Hollywood has had an embarrassing legacy of racist stereotypes in film. One of the most common is Asian stereotypes–be it from "yellow peril" villains like Fu Manchu or buffoons like I.Y. Yuniyoshi in "Breakfast at Tiffany's." Here are nine of the most offensive Asian characters in movie history.
30s and 40s, there was a big trend of Asian detective films featuring Asian characters solving mysteries due to the success of the "Charlie Chan" movies. But it wasn't until the 1970s that Chan, a Chinese detective from Hawaii, was played by an Asian actor (Keye Luke, coincidentally) in a Hanna-Barbera cartoon series.
While Charlie Chan isn't really that offensive apart from being played exclusively by white actors, Moto embodies more than one Japanese stereotype that would definitely offend most audiences today. For one, Japanese detective Moto is a sneaky and duplicitous character who often infiltrates the underworld in disguise. And for two, and again unlike Chan, he will often engage in cold-blooded murder in order to get his man.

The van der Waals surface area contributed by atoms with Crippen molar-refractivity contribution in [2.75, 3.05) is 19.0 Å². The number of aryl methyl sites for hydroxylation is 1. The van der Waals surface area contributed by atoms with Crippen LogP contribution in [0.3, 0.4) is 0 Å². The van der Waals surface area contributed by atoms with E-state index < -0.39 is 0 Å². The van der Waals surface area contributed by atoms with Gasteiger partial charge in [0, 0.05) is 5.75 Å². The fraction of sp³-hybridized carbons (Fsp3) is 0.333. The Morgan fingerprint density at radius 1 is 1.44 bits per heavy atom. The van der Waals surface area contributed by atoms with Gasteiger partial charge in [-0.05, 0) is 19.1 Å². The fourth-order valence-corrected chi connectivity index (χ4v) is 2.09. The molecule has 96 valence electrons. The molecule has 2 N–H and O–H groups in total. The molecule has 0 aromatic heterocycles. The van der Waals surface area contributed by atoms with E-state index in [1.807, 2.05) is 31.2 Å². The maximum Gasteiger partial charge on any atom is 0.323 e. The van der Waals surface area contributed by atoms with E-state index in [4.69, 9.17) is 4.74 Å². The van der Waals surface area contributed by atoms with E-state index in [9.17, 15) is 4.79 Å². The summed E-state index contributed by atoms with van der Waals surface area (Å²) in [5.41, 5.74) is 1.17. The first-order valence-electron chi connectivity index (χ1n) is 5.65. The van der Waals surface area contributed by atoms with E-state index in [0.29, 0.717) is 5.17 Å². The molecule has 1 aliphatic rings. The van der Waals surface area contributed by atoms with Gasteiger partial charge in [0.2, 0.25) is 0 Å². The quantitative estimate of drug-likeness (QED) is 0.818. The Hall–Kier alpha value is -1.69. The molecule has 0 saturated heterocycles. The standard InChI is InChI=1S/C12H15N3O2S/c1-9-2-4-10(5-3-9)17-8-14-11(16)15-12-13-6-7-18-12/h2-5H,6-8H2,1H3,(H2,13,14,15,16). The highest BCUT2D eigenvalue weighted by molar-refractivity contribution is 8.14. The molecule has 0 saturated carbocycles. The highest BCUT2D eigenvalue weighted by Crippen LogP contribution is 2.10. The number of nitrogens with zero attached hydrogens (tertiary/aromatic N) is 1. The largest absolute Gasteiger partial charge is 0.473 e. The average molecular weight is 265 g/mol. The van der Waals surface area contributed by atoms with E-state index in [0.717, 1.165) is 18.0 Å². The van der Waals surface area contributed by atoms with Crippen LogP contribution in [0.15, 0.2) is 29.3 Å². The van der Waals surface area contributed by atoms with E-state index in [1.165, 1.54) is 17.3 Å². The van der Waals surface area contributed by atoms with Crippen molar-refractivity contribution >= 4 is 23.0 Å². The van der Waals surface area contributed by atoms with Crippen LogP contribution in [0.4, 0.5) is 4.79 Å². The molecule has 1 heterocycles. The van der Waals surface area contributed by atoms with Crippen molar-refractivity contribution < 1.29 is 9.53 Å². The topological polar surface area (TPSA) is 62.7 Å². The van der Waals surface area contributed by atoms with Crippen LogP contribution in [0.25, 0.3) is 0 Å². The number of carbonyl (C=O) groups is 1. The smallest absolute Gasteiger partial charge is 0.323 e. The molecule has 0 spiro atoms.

Another of the big Asian detectives, Wong is played by Boris Karloff (again) with the kind of dark ambiguousness that he's famous for. But why couldn't an actual Asian actor be cast in these roles? In today's society, that discrepancy alone is enough to make many of these characters offensive.
Mr. Wong (II)